This review ran in the Jan. 15 edition of The Hamilton Spectator.
Something remarkable happened at work.
We went to a town hall meeting and a conversation broke out.
Here’s how it happened.
Senior leaders stepped out from behind the lectern, left the stage and went into the audience.
They didn’t have prepared remarks or PowerPoint slides. They hadn’t gone to a dress rehearsal and some had no idea they were about to be called on.
Senior leaders started off by giving spontaneous answers to real questions that staff had written on cue cards at the start of the town hall.
This in turn prompted other staff to put up their hands and ask even more questions.
The conversation continued for more than 90 minutes. The town hall ended with a round of applause. Senior leaders were grateful for the questions. Staff appreciated the authentic, candid, off the cuff answers.
The town hall was unlike any I had attended over my 25-year career with four organizations.
Judith Humphrey, author of Impromptu, says that leadership communications is undergoing a transformation. We’re moving from one-off formal speeches on the big stage to continuous impromptu speaking on smaller stages.
“More than ever, those who lead must find their authentic voice. Impromptu speaking provides a way to connect, inspire and lead in the 21st century world,” says Humphrey. “Scripted speeches, PowerPoint presentations, dog and pony shows, and marketing hype are being replaced by the conversations that leaders have every day with their followers. These conversations will change minds, hearts and organizations.”
Don’t confuse impromptu speaking with winging it. You won’t inspire others if you can’t stop talking and don’t make any sense.
You can mitigate this risk by using a four-part script template used by Humphrey’s leadership communications firm.
“Creating your script is an important aspect of impromptu speaking,” says Humphrey. “It will keep you from blathering on as so many people do. In every situation it’s important to collect your thoughts rather than spew out whatever comes in your head. With a clear and persuasive structure, you will influence and inspire your listeners. There is no more critical a skill for impromptu speaking than this ability to structure your thoughts.”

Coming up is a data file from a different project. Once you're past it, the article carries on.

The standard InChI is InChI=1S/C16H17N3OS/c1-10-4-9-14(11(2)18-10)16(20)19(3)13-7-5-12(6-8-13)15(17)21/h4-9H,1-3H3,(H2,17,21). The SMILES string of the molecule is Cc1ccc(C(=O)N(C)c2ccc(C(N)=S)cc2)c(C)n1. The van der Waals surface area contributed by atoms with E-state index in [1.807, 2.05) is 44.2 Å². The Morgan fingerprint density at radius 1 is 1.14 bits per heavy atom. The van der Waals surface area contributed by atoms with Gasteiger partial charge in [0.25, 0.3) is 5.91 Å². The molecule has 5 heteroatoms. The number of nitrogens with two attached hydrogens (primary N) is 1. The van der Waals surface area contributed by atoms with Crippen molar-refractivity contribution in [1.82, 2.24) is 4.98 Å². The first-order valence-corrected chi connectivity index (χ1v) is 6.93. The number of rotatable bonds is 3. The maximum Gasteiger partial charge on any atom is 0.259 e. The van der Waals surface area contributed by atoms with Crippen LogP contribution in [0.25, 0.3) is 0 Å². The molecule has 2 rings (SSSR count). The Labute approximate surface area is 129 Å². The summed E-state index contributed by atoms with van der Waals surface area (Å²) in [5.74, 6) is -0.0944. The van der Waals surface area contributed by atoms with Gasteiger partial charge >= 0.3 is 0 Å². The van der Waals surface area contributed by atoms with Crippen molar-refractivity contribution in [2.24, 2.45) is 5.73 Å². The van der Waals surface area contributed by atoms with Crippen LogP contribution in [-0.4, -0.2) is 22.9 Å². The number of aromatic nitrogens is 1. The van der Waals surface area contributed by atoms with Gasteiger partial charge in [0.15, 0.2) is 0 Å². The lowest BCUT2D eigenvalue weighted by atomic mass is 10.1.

Humphrey’s template has you leading off with a grabber that connects you with your audience and builds rapport. “If you speak without reaching out to them and engaging them, it’s likely nobody will listen to you. Think of your grabber as a verbal handshake.”
You then deliver your key message. A good message is limited to one idea that’s communicated in a single, short sentence. Your message should engage the hearts and minds of your audience, carry your convictions and be positive.
You then make a compelling case for your key message with a handful of reinforcing proof points. “Stating your message is rarely sufficient. You need evidence that encourages listeners to buy into that point of view. So after presenting what you believe, share why you believe it.”
The script ends with you making a call to action to your audience. Be explicit. What do you want them to start, stop or continue doing? Like the grabber at the start of the script, your call to action needs to engage your audience. “It gives legs to your message by transforming an idea into actionable steps. In doing so, it makes your script an act of motivational leadership.”
Humphrey shows how we can use her script templates to effectively communicate in a host of situations, from meetings, job interviews, toasts and tributes to elevator pitches, question and answer sessions and speeches.
“Few skills are more important today for leaders and aspiring leaders than the ability to speak well in impromptu situations,” says Humphrey. “The day when executives could deliver the big speech and then retreat to their offices is long gone. Constant, spontaneous interactions with colleagues, senior executives, clients and stakeholders has become the norm. The new world of leadership is full of conversation, collaboration and charisma. Make the most of these opportunities.”
@jayrobb serves as director of communications for Mohawk College, lives in Hamilton and has reviewed business books for the Hamilton Spectator since 1999.